The problem is this: Many of the camera review sites post numbers grading various aspects of sensor performance that are for various reasons problematic.
I don't yet have a solution to the problem. All I know is that converting images to TIFF, using in-camera JPG processing, or image downsizing to "normalize" (whatever that means in the context of dynamic range and color depth) all have their problems from an image quality measurement and comparison point of view.
Further, I don't see a way to evaluate if Sony's claim of 15EV+ dynamic range for their A7S is "real" or not. I'm not sure if this small 12mpixel Full Frame sensor-ed device is part of the "Fat Pixel" family of Mythic Pixie Dust cameras. If it is, how might we _see_ or _measure_ the Magic?
Not knowing entirely how to proceed I will set all this aside and go have a long think.
In the meantime, the friend who shared how some standalone Noise Reduction software can work its magic on noisy images suggested something to me. If I had a problem with downsizing A7R images to A7S image size (where the downsized image is _always_ better with large sensored cameras in DxOMark and DPReviews reviews), why not upsize the smaller image to the A7R size?
Hence this blog entry.
Over on YouTube there is a video by a woman who printed a couple A7S images to 47 inches long. That's rather big, right? Is it any "good?" Hmmm...
There's a guy who ran a comparison study with two photographer friends where they tried to see any differences between A7S and A7 (24mpixel) prints. It seems that differences between the A7 and A7S are best seen when comparing identical images. When looking at standalone prints it seems much more difficult to tell which print was made by which camera.
Then there is the ability to upsize images in a somewhat meaningful way. I've been looking at this a little and have to say, the results can be impressive.
There's lots of food for thought, here.
- Sony A7S and A7R images downloaded from DPReview
- Adjust Lightness +30
- Adjust Curves by raising the middle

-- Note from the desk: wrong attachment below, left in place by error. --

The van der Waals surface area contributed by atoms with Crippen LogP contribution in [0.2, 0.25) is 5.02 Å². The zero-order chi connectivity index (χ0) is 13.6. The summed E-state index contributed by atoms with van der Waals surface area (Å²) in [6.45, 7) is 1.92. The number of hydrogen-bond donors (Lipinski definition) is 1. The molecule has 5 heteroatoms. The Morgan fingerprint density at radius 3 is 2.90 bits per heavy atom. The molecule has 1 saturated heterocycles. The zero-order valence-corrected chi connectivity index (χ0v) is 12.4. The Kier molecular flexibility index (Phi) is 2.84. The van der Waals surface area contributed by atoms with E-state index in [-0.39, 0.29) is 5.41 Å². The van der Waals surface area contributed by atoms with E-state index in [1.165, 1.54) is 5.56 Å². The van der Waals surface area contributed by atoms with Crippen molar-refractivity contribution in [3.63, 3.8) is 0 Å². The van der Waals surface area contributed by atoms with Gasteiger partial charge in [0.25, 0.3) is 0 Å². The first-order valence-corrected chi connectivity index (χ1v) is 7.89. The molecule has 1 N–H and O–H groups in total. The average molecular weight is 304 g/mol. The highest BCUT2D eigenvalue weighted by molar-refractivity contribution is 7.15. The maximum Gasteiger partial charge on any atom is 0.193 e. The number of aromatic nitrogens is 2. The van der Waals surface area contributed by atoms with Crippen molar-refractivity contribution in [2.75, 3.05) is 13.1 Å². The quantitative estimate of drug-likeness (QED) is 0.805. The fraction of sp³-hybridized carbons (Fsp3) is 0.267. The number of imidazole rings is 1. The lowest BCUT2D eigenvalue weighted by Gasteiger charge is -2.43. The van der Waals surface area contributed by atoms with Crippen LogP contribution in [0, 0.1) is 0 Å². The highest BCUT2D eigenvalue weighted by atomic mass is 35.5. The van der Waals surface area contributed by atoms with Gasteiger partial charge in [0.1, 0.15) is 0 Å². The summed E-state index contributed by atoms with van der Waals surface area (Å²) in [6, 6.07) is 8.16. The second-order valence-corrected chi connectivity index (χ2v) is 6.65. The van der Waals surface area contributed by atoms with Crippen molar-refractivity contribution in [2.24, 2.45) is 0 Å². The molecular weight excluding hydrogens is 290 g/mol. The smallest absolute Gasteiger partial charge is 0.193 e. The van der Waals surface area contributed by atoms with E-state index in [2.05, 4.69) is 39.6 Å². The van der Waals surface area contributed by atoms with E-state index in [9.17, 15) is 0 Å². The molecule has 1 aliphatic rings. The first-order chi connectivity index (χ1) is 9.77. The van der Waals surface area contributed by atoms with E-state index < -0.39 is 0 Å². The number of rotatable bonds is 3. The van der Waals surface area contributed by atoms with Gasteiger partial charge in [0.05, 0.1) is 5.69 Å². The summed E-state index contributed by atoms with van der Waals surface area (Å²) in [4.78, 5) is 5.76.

- Capture Sharpen
- Noise Reduce
- Sony A7S image opened in the Gimp
- Upsize from 4240pixels to 7300pixels
- Apply 1pixel USM in upper layer with 70% opacity
DPReviews base image
Let's start by looking at the 2nd, and 5th rows of images. The 2nd row shows the native file size Sony A7R at 100 percent. No noise reduction nor Capture Sharpen were used. When I started this WeeLookSee I thought I might see a clear difference in resolution since the A7R has no AA filter and the A7S does. So if this is as sharp as the A7R is without any further processing, have a close look at row 5.
Row 5 is the A7S image Rawtherapee Capture Sharpened and noise reduced, _then_ upsized 7300pixels long using the Gimp NoHalo algorithm. Pretty amazing, isn't it? Stare at it awhile. Still amazing, right? The most obvious difference to me is in trying to read the "One Way" sign in the middle of the center column of images. Amazing.
Now let's have a look at rows 4 and 6. Row 4 is the native file size A7R image with Rawtherapee Capture Sharpen and noise reduction. We can just begin to be able to read the "One Way" sign. Noise is reduced. The over all image is looking not half bad. Row 6 is the upsized A7S image with a 1 pixel UnSharp Mask applied. While it looks pretty good, it should be obvious that there is more detail in the A7R image.
Lastly, looking at just the A7S upsized images in rows 5 and 6 and not trying to compare them against any of the A7R images, what do we see? They actually look pretty good, don't they?
While I knew it already, this exercise re-enforces to me that software can play an important role in image processing. When done with care, upsizing the 12mpixel A7S to A7R dimensions can yield interesting results.
As I wrap up this blog entry I have to confess that I've had that long hard think. I've thunk a bit. I've cogitated some. I've studied a lot. I've learned a bunch. I've _finally_ found a Vein of Knowledge that is proving rather useful.
Yes, Martha, there is One More Wabbit Hole to fall down.